We are unable to measure the exact position and momentum of a particle due to uncertainty principle. If we want to measure both the position and the momentum of a electron, we will shine light of wavelength less than the size of electron but in doing so we will change the momentum of the electron to a very large extent as the photons have high energy. But if we shine light from two opposite directions, can we measure both the position and momentum accurately, at least theoretically?
With each individual measurement, from each individual photon that scatters off the electron, you can have your equipment set up to measure either the position, or the momentum, but not both.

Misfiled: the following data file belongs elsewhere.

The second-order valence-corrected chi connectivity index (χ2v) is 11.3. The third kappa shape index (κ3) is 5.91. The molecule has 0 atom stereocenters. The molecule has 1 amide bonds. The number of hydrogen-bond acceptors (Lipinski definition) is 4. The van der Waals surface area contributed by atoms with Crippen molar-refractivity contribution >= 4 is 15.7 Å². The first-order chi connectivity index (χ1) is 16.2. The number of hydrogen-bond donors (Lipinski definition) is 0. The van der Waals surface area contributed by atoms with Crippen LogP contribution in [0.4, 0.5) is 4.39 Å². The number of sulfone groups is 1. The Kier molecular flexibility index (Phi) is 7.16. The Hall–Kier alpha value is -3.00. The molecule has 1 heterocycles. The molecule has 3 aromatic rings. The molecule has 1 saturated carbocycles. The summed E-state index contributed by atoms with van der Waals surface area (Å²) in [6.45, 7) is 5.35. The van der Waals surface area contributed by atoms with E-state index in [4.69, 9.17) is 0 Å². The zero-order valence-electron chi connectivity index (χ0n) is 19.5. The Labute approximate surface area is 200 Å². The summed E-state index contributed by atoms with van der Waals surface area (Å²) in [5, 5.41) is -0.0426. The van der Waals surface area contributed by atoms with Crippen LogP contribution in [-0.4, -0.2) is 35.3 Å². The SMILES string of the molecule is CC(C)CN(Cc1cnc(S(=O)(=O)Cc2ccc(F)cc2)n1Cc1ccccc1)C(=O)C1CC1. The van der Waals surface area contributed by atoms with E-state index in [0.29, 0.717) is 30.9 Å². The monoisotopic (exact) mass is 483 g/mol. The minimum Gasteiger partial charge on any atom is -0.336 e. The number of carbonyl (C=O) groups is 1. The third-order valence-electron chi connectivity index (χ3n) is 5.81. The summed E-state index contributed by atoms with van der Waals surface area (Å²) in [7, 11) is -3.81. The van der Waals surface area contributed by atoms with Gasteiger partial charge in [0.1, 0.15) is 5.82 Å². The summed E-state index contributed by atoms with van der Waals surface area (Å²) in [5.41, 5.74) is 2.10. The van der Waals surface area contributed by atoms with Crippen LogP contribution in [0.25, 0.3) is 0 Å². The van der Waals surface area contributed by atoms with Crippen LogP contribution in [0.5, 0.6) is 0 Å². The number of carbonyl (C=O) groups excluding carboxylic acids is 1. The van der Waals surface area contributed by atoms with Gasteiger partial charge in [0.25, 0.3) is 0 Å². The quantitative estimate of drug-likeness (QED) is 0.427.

If you cannot measure position and momentum at the same time with any single photon, you cannot measure it at the same time with any amount of photons, no matter how many photons you use, or how many directions you shine them from.
Furthermore, the wavefunction that describes the electron is disturbed with each measurement. Its shape will change (or at least appear to, depending on which interpretation of Quantum Mechanics you choose to believe).
The maths that describes that shape means that the smaller the variation in possible momentum that is encoded within the shape, the larger the variation in possible position.
Mathematically speaking, the shape of wavefunction that has the smallest possible variation in both momentum and position is the Gaussian wave packet, which you can read about at https://en.wikipedia.org/wiki/Wave_packet
It is this shape that gives the lower bound in uncertainty described by the famous uncertainty principle.